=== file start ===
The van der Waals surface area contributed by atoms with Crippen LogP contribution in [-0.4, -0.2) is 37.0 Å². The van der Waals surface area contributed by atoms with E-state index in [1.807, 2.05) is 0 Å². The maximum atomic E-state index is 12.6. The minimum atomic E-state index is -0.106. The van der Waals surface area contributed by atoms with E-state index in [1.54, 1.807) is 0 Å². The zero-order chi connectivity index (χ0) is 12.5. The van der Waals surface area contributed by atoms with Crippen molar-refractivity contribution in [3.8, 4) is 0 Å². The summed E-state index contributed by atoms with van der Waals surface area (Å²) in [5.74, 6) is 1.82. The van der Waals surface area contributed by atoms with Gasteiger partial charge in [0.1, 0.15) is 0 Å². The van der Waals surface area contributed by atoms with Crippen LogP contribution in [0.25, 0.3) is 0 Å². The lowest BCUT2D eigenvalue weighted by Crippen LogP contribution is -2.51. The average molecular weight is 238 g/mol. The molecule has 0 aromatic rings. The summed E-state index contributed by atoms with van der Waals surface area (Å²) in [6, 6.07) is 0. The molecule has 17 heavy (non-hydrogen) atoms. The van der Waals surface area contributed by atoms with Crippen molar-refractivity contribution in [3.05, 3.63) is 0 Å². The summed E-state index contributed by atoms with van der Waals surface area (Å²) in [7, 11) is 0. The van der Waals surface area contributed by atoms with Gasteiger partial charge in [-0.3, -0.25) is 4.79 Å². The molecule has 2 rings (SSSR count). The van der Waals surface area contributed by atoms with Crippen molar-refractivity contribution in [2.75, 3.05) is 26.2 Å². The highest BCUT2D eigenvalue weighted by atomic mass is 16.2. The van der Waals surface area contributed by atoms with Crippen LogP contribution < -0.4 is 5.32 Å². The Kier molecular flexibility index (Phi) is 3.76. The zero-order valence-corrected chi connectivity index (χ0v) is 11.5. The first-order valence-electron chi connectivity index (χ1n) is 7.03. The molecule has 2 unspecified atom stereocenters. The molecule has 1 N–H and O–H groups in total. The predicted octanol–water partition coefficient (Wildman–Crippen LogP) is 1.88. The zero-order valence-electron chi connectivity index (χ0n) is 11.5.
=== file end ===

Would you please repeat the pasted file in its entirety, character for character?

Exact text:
The van der Waals surface area contributed by atoms with Crippen LogP contribution in [-0.4, -0.2) is 37.0 Å². The van der Waals surface area contributed by atoms with E-state index in [1.807, 2.05) is 0 Å². The maximum atomic E-state index is 12.6. The minimum atomic E-state index is -0.106. The van der Waals surface area contributed by atoms with E-state index in [1.54, 1.807) is 0 Å². The zero-order chi connectivity index (χ0) is 12.5. The van der Waals surface area contributed by atoms with Crippen molar-refractivity contribution in [3.8, 4) is 0 Å². The summed E-state index contributed by atoms with van der Waals surface area (Å²) in [5.74, 6) is 1.82. The van der Waals surface area contributed by atoms with Gasteiger partial charge in [0.1, 0.15) is 0 Å². The van der Waals surface area contributed by atoms with Crippen LogP contribution in [0.25, 0.3) is 0 Å². The lowest BCUT2D eigenvalue weighted by Crippen LogP contribution is -2.51. The average molecular weight is 238 g/mol. The molecule has 0 aromatic rings. The summed E-state index contributed by atoms with van der Waals surface area (Å²) in [6, 6.07) is 0. The molecule has 17 heavy (non-hydrogen) atoms. The van der Waals surface area contributed by atoms with Crippen molar-refractivity contribution in [3.05, 3.63) is 0 Å². The summed E-state index contributed by atoms with van der Waals surface area (Å²) in [7, 11) is 0. The van der Waals surface area contributed by atoms with Gasteiger partial charge in [-0.3, -0.25) is 4.79 Å². The molecule has 2 rings (SSSR count). The van der Waals surface area contributed by atoms with Crippen molar-refractivity contribution in [2.75, 3.05) is 26.2 Å². The highest BCUT2D eigenvalue weighted by atomic mass is 16.2. The van der Waals surface area contributed by atoms with Crippen LogP contribution < -0.4 is 5.32 Å². The Kier molecular flexibility index (Phi) is 3.76. The zero-order valence-corrected chi connectivity index (χ0v) is 11.5. The first-order valence-electron chi connectivity index (χ1n) is 7.03. The molecule has 2 unspecified atom stereocenters. The molecule has 1 N–H and O–H groups in total. The predicted octanol–water partition coefficient (Wildman–Crippen LogP) is 1.88. The zero-order valence-electron chi connectivity index (χ0n) is 11.5.